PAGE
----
The founder of easyJet has written to the UK financial regulator to warn the budget airline could be breaching market rules over its deal with plane manufacturer Airbus.
Sir Stelios Haji-Ioannou, who is also the airline’s largest shareholder, called on the Financial Conduct Authority (FCA) to bring its deal with Airbus before a shareholder vote.
Last week, the company said it would defer the delivery of 24 aircraft from Airbus over the next two years after the founder called on it to halt its £4.5 billion contract with the American manufacturer.
The FTSE 100-listed airline said that in an effort to preserve liquidity amid uncertainty caused by the Covid-19 outbreak, it has deferred 10 aircraft deliveries scheduled for financial year 2020, 12 deliveries for 2021 and two deliveries for 2022.
Sir Stelios has remained critical of the firm, stating it has more than 100 planes on order from Airbus.
He also described easyJet’s announcement as “clear as mud” and warned its may be in breach of UK market abuse regulations.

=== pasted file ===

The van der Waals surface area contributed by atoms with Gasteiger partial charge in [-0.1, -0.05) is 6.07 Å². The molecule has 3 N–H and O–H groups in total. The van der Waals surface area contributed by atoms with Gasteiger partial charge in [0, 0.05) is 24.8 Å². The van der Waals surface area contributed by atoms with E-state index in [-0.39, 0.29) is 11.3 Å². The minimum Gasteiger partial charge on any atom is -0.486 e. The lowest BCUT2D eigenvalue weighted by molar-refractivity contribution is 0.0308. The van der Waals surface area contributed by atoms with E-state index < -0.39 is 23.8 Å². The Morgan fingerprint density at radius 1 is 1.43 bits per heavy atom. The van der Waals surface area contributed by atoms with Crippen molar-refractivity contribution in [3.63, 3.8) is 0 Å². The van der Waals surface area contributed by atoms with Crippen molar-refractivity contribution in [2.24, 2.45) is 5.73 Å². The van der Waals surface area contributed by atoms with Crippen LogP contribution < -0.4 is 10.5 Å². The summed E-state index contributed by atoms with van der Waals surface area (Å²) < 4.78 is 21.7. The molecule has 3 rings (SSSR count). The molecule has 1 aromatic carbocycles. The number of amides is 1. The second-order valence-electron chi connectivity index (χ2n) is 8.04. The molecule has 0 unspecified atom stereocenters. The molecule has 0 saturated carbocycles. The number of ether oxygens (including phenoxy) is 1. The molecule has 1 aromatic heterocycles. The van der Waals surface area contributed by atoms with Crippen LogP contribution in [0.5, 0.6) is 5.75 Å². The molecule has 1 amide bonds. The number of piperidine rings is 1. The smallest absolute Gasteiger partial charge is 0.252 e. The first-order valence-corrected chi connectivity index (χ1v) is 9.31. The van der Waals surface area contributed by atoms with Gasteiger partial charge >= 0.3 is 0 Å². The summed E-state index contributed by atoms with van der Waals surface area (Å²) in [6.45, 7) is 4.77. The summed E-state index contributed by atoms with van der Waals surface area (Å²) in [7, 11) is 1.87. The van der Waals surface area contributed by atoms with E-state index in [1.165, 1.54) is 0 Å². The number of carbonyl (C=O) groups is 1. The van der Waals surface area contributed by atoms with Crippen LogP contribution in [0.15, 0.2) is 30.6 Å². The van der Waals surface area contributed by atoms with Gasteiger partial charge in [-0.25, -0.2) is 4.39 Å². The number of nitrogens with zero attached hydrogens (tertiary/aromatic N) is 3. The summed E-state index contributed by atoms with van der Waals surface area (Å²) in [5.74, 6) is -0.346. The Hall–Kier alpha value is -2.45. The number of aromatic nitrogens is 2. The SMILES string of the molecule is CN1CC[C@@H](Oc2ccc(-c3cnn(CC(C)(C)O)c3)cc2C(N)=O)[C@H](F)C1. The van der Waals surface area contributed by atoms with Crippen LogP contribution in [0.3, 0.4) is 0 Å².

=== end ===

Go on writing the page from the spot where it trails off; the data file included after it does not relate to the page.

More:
Sir Stelios said: “The scoundrels at easyJet simply do not have the corporate authority to cut such a deal given the collapsed share price and the monumental size of the Airbus order.
“If the FCA does not force them to call a shareholder vote, my company, easyGroup, will not hesitate to take the regulator to judicial review as the law provides.
“In plain English that means going to a High Court judge to ask for an injunction requiring the regulators to do their job properly.”
In a letter to the FCA, Haji-Ioannou alleges easyJet has not complied with its “duty to present accurate and timely information” to investors.
The businessman also said the financial effect of the deferral is “entirely unexplained”.
Shares in easyJet were flat at 681p on Tuesday.